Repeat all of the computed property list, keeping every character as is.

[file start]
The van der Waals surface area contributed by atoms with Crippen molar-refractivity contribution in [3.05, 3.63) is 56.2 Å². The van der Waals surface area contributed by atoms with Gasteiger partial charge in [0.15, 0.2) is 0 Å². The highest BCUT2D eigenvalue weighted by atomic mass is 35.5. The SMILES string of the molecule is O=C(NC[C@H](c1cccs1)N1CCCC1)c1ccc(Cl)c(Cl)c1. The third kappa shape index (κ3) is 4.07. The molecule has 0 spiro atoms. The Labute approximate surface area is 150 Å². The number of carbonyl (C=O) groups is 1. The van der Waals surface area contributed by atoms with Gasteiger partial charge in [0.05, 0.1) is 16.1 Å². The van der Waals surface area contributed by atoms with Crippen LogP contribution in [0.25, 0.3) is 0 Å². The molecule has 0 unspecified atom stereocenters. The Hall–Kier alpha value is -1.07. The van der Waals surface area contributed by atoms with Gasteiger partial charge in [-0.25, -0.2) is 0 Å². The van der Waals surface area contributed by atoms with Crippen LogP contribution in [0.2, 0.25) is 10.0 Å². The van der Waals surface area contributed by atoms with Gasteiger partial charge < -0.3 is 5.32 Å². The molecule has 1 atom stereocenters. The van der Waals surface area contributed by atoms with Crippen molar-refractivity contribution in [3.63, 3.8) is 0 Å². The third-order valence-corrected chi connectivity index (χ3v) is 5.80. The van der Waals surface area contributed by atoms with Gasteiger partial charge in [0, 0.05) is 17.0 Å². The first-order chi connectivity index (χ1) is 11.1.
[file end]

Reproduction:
The van der Waals surface area contributed by atoms with Crippen molar-refractivity contribution in [3.05, 3.63) is 56.2 Å². The van der Waals surface area contributed by atoms with Gasteiger partial charge in [0.15, 0.2) is 0 Å². The highest BCUT2D eigenvalue weighted by atomic mass is 35.5. The SMILES string of the molecule is O=C(NC[C@H](c1cccs1)N1CCCC1)c1ccc(Cl)c(Cl)c1. The third kappa shape index (κ3) is 4.07. The molecule has 0 spiro atoms. The Labute approximate surface area is 150 Å². The number of carbonyl (C=O) groups is 1. The van der Waals surface area contributed by atoms with Gasteiger partial charge in [0.05, 0.1) is 16.1 Å². The van der Waals surface area contributed by atoms with Crippen LogP contribution in [0.25, 0.3) is 0 Å². The molecule has 0 unspecified atom stereocenters. The Hall–Kier alpha value is -1.07. The van der Waals surface area contributed by atoms with Gasteiger partial charge in [-0.25, -0.2) is 0 Å². The van der Waals surface area contributed by atoms with Crippen LogP contribution in [0.2, 0.25) is 10.0 Å². The van der Waals surface area contributed by atoms with Gasteiger partial charge < -0.3 is 5.32 Å². The molecule has 1 atom stereocenters. The van der Waals surface area contributed by atoms with Crippen molar-refractivity contribution in [3.63, 3.8) is 0 Å². The third-order valence-corrected chi connectivity index (χ3v) is 5.80. The van der Waals surface area contributed by atoms with Gasteiger partial charge in [0, 0.05) is 17.0 Å². The first-order chi connectivity index (χ1) is 11.1.